EXPLORE Canaima National Park with this slideshow, check the location map and get all the facts and information below.
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- Outstanding natural beauty (vii);
- Geological features (viii);
- Ecological processes (ix);
- Natural habitat for biodiversity (x);
- Significant number of rare, endemic and/or endangered species (x)
Location and Values: Canaima National Park covers a vast tract of land in south-eastern Venezuela, along the international borders with Guyana and Brazil. The park’s most iconic feature is Angel Falls, the world’s highest waterfall, which drops 1000m in a sheer plunge from a cliff-top into the deep lowland rainforests below. The park lies on the watershed between the Amazon and Orinoco river basins, covering the eastern portion of the Guayana Shield. Its scenery is spectacular, with undulating lowlands punctuated by immense table mountains (known as tepuis), rising sheer-sided for 1000m above the surrounding lands. The ‘lost worlds’ on the summits of these table mountains are covered in cloud for much of the time and (from a biogeographical perspective) serve as an archipelago of habitat ‘islands’ isolated from one another by the intervening lowlands. They support communities of plants and animals, many of which are endemic to the tepuis summits, with some species known only from a single summit. The wildlife is poorly known and much of the biodiversity remains to be discovered but it is clearly exceptionally rich across many taxa. Amongst the mammals are species such as giant anteater, giant armadillo, jaguar, puma, Brazilian tapir, red howler, titi, uacari, capuchin and white-faced saki monkeys. More than 628 bird species are known from the tepuis zones of the park, with many additional species elsewhere. These include many species of hummingbird, toucans, toucanets, macaws, parrots and tinamous as well as top predators such as the harpy eagle.
Conservation Status and Prospects. According to IUCN’s Conservation Outlook Assessment (2017) the conservation status of Canaima National Park is of ‘high concern’. The IUCN report notes that the management authorities do not have enough funds and resources necessary to provide effective management. The main threat is from uncontrolled wild fire, often originating from human activities in and around the park. This vast park is home to groups of indigenous people who have traditionally lived on a sustainable basis from locally available natural resources. However, increases in the populations of indigenous people and immigration of non-indigenous people taking advantage of opportunities for agriculture, cattle keeping, tourism, mining and logging is resulting in unsustainable pressure on natural resources, at least within the more accessible parts of the park.
The natural habitats of Canaima National Park are becoming increasingly fragmented as human settlements expand and forest is cleared to make way for pastures. A major electricity power transmission line passes through the park, providing easy access to the interior, and exacerbating the problems of habitat fragmentation, with the introduction of illegal logging, hunting and mining in some areas that were previously inaccessible. Illegal gold and diamond mining is spreading from the eastern and western margins of the park, bringing pressures on natural resources, illegal hunting and lethal pollution of waterways with mercury used in gold mining operations.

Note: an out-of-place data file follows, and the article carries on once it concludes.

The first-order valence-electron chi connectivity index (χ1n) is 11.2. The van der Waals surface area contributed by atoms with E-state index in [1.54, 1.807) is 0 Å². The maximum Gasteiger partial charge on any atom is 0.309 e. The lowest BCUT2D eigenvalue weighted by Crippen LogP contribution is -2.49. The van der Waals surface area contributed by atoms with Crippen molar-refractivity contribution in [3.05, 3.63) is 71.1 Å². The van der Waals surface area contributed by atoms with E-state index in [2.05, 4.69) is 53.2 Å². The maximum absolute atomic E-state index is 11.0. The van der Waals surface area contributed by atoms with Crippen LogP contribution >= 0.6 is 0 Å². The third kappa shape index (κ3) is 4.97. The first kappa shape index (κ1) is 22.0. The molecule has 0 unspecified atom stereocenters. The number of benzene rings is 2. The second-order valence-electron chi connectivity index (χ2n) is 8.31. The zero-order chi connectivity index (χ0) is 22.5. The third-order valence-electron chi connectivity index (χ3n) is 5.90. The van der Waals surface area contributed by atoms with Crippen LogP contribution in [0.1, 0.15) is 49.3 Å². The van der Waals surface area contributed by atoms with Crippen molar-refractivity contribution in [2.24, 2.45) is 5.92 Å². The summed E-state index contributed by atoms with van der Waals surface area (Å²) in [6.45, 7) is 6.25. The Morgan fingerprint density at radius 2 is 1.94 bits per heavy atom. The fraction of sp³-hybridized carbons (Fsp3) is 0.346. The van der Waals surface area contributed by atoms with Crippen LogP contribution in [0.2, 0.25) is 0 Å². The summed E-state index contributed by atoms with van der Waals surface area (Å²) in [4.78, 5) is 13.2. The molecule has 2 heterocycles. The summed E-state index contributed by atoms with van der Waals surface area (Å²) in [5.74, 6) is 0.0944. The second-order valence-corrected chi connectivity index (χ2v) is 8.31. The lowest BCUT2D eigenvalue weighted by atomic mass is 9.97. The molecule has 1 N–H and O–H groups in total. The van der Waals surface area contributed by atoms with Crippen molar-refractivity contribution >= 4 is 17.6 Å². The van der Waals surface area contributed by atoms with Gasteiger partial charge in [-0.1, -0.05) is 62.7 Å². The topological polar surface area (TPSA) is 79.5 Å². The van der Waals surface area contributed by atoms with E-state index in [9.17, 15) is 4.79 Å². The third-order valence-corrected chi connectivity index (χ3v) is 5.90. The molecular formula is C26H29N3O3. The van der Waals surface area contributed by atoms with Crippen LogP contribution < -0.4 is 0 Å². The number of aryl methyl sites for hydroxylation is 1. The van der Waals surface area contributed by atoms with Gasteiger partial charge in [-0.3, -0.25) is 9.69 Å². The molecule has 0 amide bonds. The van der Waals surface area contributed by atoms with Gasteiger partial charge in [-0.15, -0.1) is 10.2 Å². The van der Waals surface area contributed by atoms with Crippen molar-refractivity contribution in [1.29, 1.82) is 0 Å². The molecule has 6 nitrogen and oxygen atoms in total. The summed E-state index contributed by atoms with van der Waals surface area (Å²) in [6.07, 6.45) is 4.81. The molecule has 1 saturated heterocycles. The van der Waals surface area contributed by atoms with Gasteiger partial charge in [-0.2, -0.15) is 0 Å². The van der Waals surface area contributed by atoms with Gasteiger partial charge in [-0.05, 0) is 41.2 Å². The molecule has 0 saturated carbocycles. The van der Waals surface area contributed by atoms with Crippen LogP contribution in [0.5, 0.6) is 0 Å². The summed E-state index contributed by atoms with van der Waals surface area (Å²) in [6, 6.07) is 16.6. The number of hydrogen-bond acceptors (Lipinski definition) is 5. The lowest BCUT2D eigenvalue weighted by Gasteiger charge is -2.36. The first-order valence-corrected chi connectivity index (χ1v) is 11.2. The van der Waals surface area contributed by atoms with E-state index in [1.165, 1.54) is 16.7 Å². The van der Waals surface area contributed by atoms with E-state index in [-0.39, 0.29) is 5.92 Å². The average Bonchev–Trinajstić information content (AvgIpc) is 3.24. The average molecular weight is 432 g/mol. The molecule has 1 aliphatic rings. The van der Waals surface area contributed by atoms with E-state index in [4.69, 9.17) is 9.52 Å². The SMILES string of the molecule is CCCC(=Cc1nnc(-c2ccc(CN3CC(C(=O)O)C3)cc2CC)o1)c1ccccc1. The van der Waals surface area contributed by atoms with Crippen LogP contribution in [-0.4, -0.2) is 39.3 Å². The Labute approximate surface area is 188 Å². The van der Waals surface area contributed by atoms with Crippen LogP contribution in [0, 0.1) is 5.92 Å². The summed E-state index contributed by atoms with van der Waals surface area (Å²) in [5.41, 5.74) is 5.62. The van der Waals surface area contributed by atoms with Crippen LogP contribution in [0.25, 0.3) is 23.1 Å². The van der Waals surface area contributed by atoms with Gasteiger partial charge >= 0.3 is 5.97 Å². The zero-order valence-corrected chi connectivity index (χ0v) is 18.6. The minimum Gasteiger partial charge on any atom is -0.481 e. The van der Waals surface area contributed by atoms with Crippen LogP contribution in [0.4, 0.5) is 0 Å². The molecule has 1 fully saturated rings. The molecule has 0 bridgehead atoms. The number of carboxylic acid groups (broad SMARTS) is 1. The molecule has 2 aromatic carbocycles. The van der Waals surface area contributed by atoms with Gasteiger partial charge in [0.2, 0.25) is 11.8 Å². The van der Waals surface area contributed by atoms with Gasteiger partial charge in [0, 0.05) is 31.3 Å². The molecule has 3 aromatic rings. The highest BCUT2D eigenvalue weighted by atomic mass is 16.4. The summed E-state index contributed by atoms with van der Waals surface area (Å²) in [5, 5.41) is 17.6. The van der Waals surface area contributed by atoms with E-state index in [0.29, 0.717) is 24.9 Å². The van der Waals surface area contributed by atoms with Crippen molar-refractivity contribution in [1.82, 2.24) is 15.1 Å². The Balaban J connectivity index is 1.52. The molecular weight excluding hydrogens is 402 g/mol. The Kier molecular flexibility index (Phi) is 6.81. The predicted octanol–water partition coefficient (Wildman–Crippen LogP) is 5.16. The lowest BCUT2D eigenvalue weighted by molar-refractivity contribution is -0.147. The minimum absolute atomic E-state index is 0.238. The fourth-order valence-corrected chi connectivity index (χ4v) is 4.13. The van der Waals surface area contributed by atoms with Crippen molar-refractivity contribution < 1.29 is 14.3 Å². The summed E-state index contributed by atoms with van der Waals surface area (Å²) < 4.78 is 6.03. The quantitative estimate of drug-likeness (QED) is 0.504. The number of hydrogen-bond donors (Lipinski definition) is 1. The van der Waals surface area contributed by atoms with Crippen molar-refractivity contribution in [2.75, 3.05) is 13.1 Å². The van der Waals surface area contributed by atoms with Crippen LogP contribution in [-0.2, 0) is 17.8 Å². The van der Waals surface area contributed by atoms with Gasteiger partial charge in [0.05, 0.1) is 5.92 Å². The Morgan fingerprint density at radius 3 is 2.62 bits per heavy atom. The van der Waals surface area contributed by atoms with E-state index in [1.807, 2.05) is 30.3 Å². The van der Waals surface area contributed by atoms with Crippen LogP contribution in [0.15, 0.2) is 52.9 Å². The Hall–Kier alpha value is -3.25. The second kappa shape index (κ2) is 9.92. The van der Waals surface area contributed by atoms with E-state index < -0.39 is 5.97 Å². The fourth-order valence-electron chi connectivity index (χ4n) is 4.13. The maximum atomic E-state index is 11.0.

The slideshow ‘tells the story’ of Canaima National Park with a portfolio of photos that illustrate the landscape features of this outstanding place, together with some of the typical plants and animals. It starts with some general views of the tepuis and the forests that fill the undulating lowlands below, before featuring the spectacular 1000m high Angel Falls. Some typical plants and animals are shown, including an orchid and an endemic insectivous plant (Drosera roraima), swallowtail and Morpho butterflies and birds such as the keel-billed toucan, sparkling violetear and turquoise tanager.
The best way to appreciate the landscape features is from the air and some aerial views are provided, showing the lowland forests, waterfalls, and rivers as well as the rocky summits of the tablelands. Three of the typical monkeys – red howler, titi and white-faced saki – are shown before a series of photos to illustrate the diversity of spectacular waterfalls that are such a prominent feature of Canaima National Park. At the end of the slideshow one of the riverside communities is illustrated. An aerial view of a typical forest clearing illustrates how people are expanding into the park’s lowland rainforests and contributing to the increasing fragmentation of habitats in some areas of the park.
The following Flickr photographers are acknowledged with thanks for their contributions to this slideshow: Peter Fenda, Rafael Estrella, Stig Nygaard, Francisco Becerro, Gosia Molochleb, barloventomagico, charlotteinaustralia, sunoochi, Doug Greenberg, Fernando Flores, cuatrok77, Danila Medvedev, oenvoyage, Erik Cleves Kristensen, Smallest Forest, Claudia Salazar, Frupus, Steve Wilson and Art G.